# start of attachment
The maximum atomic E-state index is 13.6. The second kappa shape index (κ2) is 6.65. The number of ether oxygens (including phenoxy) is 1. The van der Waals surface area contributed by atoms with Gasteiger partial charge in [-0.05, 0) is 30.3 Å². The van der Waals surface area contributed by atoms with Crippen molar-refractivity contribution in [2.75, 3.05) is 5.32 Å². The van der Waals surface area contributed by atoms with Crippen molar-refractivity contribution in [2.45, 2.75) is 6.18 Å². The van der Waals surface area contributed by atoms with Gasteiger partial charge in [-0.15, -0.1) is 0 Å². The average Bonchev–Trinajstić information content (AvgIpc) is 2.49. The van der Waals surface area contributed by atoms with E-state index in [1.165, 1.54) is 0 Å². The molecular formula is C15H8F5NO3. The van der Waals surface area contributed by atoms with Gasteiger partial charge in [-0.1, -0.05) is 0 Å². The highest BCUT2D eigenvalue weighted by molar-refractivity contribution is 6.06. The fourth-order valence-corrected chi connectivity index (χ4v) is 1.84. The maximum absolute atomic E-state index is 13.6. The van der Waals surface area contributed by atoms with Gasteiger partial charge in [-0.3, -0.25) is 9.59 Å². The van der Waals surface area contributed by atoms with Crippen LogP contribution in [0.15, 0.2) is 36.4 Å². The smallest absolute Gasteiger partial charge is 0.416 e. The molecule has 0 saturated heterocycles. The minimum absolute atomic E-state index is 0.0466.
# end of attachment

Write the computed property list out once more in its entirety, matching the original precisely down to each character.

The maximum atomic E-state index is 13.6. The second kappa shape index (κ2) is 6.65. The number of ether oxygens (including phenoxy) is 1. The van der Waals surface area contributed by atoms with Gasteiger partial charge in [-0.05, 0) is 30.3 Å². The van der Waals surface area contributed by atoms with Crippen molar-refractivity contribution in [2.75, 3.05) is 5.32 Å². The van der Waals surface area contributed by atoms with Crippen molar-refractivity contribution in [2.45, 2.75) is 6.18 Å². The van der Waals surface area contributed by atoms with Gasteiger partial charge in [-0.15, -0.1) is 0 Å². The average Bonchev–Trinajstić information content (AvgIpc) is 2.49. The van der Waals surface area contributed by atoms with E-state index in [1.165, 1.54) is 0 Å². The molecular formula is C15H8F5NO3. The van der Waals surface area contributed by atoms with Gasteiger partial charge in [-0.1, -0.05) is 0 Å². The highest BCUT2D eigenvalue weighted by molar-refractivity contribution is 6.06. The fourth-order valence-corrected chi connectivity index (χ4v) is 1.84. The maximum absolute atomic E-state index is 13.6. The van der Waals surface area contributed by atoms with Gasteiger partial charge in [-0.3, -0.25) is 9.59 Å². The van der Waals surface area contributed by atoms with Crippen LogP contribution in [0.15, 0.2) is 36.4 Å². The smallest absolute Gasteiger partial charge is 0.416 e. The molecule has 0 saturated heterocycles. The minimum absolute atomic E-state index is 0.0466.